Anyone here with FMS who has a spouse with ADD?

Discussion in 'Fibromyalgia Main Forum' started by EllenComstock, Apr 10, 2007.

  1. EllenComstock

    EllenComstock New Member

    Hi, Everyone:

    As the title of my post says, I have FMS (along with other health problems) and my husband thinks he has ADD (Attention Deficit Disorder), although he has never been evaluated.

    Over the winter, he read a lot of books, we watched a video on ADD and spouses together, etc. He actually scheduled an appt. with his family doctor to see about getting evaluated for ADD. He even spent days going through his old school papers and report cards.

    Unfortunately, his doctor was not very encouraging. He just said we would need to see a psychiatrist. I decided to sit back and see what my husband would do, but he didn't pursue it any further.

    We had a big fight this weekend, mainly due to my frustration trying to keep him organized. I sometimes need his help around the house because of the limitations I have with the FMS. He often procrastinates. Trying to keep him organized would be difficult enough, but having FMS, including the brain fog, it becomes overwhelming to me some days.

    He often forgets to take his meds for his depression and high cholestrol. I have to put his meds in a small pill container on the counter, which has definitely helped with this problem. However, once he takes them, I can't fill the container until late in the day as he won't remember if he has already taken them or not and I don't want him to get a double dosage. To complicate matters, he still sometimes forgets to take it in the morning or not at all. With my brain fog, I get confused.

    He isn't comfortable using the phone. I have to make calls for him. I write reminders on the calendar, but because he doesn't always look at it, I have to remind him anyway. He constantly procrastinates about doing even five minute jobs. He considers it my job to keep reminding him or he will ask me to remind him again the next morning or whenever.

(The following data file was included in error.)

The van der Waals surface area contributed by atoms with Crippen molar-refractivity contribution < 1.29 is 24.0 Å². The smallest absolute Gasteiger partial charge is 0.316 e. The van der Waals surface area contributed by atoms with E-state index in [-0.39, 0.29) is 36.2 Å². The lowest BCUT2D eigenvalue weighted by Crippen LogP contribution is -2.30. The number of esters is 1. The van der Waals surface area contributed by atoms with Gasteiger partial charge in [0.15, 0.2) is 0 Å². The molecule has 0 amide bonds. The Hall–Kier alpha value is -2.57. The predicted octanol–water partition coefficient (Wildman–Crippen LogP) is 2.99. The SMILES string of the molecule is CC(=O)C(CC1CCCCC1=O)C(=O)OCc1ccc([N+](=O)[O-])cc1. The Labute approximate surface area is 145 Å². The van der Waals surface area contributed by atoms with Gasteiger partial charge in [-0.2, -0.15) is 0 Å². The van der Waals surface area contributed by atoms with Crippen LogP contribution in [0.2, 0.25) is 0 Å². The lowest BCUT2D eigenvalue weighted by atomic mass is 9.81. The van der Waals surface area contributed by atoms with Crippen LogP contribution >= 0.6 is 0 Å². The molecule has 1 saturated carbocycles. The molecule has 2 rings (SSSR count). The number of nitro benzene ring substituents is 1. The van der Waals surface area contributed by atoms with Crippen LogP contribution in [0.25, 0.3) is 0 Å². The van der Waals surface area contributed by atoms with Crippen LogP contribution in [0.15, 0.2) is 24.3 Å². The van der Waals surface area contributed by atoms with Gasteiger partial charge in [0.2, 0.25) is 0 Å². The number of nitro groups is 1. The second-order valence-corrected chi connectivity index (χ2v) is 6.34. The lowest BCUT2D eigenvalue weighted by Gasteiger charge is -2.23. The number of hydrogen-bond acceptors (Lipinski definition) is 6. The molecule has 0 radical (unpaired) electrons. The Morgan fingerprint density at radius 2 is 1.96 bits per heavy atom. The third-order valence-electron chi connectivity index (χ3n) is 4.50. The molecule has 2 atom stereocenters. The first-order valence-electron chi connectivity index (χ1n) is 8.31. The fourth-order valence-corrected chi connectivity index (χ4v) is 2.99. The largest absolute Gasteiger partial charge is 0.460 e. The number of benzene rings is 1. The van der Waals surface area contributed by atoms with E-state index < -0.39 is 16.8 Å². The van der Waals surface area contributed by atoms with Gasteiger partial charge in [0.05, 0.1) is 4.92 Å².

He is layed off in the winter and works full-time the rest of the year. With the FMS, I am only able to work part-time, but I pretty much take care of the house. To help myself, I told him he would need to start washing his own clothes to help me. Of course, the basket is often overflowing as he forgets or procrastinates doing it. Sometimes during his lay-off time, he will wash my clothes along with his to help me out, although I haven't asked him to do this. It's great when he does.

    With me having FMS, irritable bowel syndrome, endometriosis, interstitial cystitis, hypothyroidism, etc. it's overwhelming to me just to take care of myself. To complicate matters, I also have a mentally ill brother that I look after. He doesn't live with us (he lives in a group home), but I still check on him and go to his doctor appts. when I can.

    My husband isn't a terrible person and he has helped me by doing things like driving me to my doctor appts, but he dumps a lot on me. When we fight, it's often because of his procrastination, unwillingness to get evaluated for ADD or whatever learning disability he has. I can't talk to his parents as he doesn't want them to know he's having problems.

    One thing he told me recently is that last November he went to vote. When he got there, he said he couldn't get out of his truck. He sat there for some time and finally just drove home. He said he was afraid to tell me about this. I told him to never be afraid to tell me anything; that I love him and want him to get help.

    We've gone in for counseling before (for other reasons like dealing with my FMS or I went when my dad died) and he has been willing to go. Now he says he doesn't want to go as he is now back to work. I know it's harder for him, but I consider this vital to our marriage and his health. If he hadn't procrastinated on getting help, some of this could have been done while he was still layed off.

    I'm at the point where I am going to go to counseling alone. I found a counselor agency not far from our house that understands both FMS and ADD. My husband has said before that he doesn't want to go there as one of the counselors there is our neighbor (he wouldn't be the one who counsels us). We live in a small town so I think we should go where it's close to our house.

    Sorry this is so long. I just need to talk to someone here that's in a similar situation. Thanks.

    Ellen

  2. hugs4evry1

    hugs4evry1 New Member

    I'm ADHD and my husband is as well....makes for a very interesting home life!!